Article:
Home Lifestyle Why is Parsi New Year in August? History, Significance and Celebrations

Why is Parsi New Year in August? History, Significance and Celebrations

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Why is Parsi New Year in August? History, Significance and Celebrations

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HAPPY PARSI NEW YEAR 2022: The Parsi community, on August 16, observes the Parsi New Year which is also called Navroz, marking the first day of the Zoroastrian calendar, also known as the Shahenshahi calendar. On this day, Parsi families across India visit the holy temples to offer prayers. Several traditional Parsi dishes, including Farcha, Berry Pulao, and Jardaloo Chicken, are also prepared.

parsi new year
(Representative image: Shutterstock)

Parsi New Year: History

The beginning of Parsi New Year is believed to date back around 3,5000 years ago. This was the time when Prophet Zarathustra founded Zoroastrianism in Persia, Iran nowadays. The day, as per Zoroastrian philosophy, marks the annual renewal of everything in the universe. The term Navroz finds its association with Jamshed, an ancient Sasanian king who is believed to have introduced the Parsi calendar. Thus, the festival is also called Jamshed-i-Nouroz.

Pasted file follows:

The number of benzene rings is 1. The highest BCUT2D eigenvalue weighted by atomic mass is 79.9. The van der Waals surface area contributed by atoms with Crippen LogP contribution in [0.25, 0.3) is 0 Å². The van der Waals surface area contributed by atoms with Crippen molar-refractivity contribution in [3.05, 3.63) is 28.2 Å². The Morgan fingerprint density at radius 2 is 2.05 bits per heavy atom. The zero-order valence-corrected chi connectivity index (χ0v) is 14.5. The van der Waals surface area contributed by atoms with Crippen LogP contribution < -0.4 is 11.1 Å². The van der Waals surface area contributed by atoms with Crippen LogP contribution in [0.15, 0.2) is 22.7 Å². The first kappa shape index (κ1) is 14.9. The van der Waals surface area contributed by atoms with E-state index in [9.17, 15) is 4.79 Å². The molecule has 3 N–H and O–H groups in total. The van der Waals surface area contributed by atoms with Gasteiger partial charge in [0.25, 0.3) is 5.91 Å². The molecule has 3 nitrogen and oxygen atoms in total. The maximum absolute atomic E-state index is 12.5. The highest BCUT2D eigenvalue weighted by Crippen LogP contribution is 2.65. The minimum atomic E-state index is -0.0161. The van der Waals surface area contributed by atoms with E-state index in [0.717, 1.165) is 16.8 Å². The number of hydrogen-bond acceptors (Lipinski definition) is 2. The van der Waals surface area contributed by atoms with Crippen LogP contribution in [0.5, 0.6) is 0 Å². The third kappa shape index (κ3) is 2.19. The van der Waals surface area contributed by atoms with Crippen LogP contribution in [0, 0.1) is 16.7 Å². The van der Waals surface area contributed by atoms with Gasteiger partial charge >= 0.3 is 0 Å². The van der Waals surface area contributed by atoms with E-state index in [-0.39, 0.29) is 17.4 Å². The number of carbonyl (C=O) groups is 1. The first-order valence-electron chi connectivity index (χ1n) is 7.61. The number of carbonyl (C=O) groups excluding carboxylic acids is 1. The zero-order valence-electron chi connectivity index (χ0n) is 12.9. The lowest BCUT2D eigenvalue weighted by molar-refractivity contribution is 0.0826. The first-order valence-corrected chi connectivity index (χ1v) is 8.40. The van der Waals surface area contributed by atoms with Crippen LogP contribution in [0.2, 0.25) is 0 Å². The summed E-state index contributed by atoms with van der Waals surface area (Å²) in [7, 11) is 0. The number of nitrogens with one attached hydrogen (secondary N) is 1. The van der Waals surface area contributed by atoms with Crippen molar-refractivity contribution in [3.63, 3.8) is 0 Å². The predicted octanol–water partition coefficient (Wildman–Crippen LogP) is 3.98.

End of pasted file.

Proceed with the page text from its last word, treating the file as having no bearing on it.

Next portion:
ALSO READ: Happy Parsi New Year 2022: Wishes, Messages, Images, Quotes and WhatsApp Greetings to Share on Navroz

Parsi New Year: Significance

The Parsi New Year is celebrated on the first day of the first month of Farvardin, of the Zoroastrian calendar. The day marks the start of the annual Spring Equinox, which falls on March 21. But since the Parsis of the country follow the Zoroastrian calendar for their religious events, this day is celebrated in July or August. The festival, which originated in Persia (which became Iran after the Islamic invasion), is celebrated with full zest in India.

IN PICS: Navroz Mubarak: Images, Wishes, Quotes, Messages and WhatsApp Greetings to Share on Parsi New Year

Parsi New Year: Celebrations

Parsi people believe the day to be auspicious and prefer starting new ventures on the occasion of Parsi New Year. Different cuisines are prepared. People observe this day as a day of cleansing of the body, soul, and mind. Thus, they clean their homes, clothes, and belongings. People also make charitable donations. Parsis also visit the fire temple on the day of Navroz.

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